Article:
Transition states are very short lived species, generally lasting less than a picosecond. At the single molecule level, crossing a transition state is a very fast event: it goes from reactants to products in less than a picosecond.
Some reactions are very slow because the probability of crossing the transition state is very low, but never because they spend a long time at the transition state. Thus, interpreting reaction coordinate as time is incorrect.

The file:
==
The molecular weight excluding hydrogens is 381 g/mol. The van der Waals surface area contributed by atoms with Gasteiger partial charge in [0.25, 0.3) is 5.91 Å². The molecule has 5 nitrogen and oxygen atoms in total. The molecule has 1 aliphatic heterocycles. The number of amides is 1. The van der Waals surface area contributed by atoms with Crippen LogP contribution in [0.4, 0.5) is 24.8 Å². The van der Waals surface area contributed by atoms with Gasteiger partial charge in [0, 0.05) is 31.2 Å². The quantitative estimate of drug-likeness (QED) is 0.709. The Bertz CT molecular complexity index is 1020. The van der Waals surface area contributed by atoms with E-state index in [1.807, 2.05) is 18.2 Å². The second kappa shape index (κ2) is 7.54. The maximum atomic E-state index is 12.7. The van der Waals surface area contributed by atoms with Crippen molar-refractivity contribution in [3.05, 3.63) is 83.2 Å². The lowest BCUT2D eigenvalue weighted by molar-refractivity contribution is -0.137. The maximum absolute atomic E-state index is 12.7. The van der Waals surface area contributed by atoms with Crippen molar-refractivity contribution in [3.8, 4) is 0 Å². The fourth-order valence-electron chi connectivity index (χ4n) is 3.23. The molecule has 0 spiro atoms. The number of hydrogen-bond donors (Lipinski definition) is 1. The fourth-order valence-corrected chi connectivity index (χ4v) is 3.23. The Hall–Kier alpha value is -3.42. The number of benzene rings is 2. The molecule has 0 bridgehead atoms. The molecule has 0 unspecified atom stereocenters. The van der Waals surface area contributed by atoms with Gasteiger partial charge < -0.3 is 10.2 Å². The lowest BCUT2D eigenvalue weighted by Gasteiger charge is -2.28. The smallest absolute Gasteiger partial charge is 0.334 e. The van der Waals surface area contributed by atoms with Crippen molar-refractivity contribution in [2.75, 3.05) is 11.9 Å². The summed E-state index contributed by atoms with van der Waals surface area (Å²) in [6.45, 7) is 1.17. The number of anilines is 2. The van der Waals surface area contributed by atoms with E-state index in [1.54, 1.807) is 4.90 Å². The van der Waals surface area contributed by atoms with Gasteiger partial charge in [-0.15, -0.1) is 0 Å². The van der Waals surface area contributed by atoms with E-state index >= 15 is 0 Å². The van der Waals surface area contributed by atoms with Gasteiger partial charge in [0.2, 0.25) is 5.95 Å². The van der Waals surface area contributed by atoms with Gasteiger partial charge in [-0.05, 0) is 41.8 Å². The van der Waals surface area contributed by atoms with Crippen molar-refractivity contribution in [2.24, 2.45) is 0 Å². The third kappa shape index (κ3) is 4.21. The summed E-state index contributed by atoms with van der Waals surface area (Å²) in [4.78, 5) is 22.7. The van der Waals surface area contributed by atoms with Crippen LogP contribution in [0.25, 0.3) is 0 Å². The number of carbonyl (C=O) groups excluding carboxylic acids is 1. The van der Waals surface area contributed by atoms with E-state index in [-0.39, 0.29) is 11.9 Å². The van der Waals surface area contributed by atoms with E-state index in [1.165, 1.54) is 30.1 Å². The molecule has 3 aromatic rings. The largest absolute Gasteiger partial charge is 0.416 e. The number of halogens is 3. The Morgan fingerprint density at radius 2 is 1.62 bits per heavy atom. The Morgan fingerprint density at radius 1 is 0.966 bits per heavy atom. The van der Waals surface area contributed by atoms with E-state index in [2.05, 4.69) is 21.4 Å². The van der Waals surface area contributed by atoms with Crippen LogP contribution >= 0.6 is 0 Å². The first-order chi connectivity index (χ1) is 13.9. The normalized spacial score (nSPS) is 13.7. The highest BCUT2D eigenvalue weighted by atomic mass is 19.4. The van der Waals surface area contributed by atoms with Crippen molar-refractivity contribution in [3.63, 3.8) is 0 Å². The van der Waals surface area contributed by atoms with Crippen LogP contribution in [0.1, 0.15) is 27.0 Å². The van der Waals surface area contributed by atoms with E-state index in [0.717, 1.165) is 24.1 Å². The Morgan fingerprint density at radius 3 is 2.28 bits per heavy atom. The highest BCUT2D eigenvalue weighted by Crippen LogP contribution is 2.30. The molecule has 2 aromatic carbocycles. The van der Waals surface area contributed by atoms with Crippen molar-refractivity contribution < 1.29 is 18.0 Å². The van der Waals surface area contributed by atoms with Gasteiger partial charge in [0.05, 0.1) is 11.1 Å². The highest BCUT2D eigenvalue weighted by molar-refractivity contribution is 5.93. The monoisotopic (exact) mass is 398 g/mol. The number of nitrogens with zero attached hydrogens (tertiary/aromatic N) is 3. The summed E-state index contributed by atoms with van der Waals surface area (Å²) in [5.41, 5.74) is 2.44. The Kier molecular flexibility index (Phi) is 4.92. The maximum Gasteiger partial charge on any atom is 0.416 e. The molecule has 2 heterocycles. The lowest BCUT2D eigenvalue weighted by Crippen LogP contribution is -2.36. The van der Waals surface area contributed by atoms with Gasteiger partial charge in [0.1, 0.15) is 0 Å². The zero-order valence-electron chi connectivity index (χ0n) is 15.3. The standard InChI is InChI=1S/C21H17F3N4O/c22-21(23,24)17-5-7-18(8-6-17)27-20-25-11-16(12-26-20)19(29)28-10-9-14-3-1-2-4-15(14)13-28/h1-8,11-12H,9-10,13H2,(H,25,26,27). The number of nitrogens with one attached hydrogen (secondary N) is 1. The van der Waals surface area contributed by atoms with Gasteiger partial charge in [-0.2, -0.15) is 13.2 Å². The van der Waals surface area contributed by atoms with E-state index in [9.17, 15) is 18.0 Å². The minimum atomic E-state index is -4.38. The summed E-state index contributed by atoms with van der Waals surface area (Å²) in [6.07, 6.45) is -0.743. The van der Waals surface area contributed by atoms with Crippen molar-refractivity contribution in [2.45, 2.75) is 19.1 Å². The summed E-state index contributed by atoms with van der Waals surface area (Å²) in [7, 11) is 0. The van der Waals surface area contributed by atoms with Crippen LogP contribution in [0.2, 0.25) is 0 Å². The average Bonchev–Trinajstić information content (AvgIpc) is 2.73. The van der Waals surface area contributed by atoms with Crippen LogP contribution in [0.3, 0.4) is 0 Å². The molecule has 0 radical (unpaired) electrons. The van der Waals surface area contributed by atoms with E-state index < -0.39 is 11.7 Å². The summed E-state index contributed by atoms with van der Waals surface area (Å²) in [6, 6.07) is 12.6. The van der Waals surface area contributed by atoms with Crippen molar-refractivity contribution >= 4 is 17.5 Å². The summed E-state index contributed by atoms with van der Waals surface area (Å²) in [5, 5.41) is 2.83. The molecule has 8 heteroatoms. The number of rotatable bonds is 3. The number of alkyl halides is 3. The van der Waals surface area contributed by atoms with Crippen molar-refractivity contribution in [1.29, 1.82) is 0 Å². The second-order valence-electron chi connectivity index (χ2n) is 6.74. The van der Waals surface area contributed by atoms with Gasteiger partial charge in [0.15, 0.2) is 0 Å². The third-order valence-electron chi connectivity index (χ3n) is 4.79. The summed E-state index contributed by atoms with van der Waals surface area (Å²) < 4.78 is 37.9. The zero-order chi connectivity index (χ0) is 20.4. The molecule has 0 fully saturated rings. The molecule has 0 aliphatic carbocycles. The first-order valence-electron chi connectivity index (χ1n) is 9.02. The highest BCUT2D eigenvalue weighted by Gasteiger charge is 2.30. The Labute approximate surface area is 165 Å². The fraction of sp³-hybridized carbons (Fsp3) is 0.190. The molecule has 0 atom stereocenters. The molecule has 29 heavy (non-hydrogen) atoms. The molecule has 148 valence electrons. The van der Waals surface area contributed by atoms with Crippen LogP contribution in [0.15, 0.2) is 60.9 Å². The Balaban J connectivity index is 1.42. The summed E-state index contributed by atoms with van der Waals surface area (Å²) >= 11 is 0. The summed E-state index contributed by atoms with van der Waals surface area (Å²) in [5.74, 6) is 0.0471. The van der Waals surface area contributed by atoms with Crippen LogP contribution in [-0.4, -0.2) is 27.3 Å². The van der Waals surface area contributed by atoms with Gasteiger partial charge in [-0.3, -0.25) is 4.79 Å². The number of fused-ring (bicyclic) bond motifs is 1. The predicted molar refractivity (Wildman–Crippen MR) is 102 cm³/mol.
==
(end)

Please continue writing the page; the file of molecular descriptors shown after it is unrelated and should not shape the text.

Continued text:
In a slow reaction, a small number of molecules will react early, but the majority will spend a long time in the reactants state, waiting to cross the transition state. If one could take a static picture of an ensemble of molecules, some would be in the reactants state, some would be in the products state, and it would be almost impossible to see any molecule at the transition state.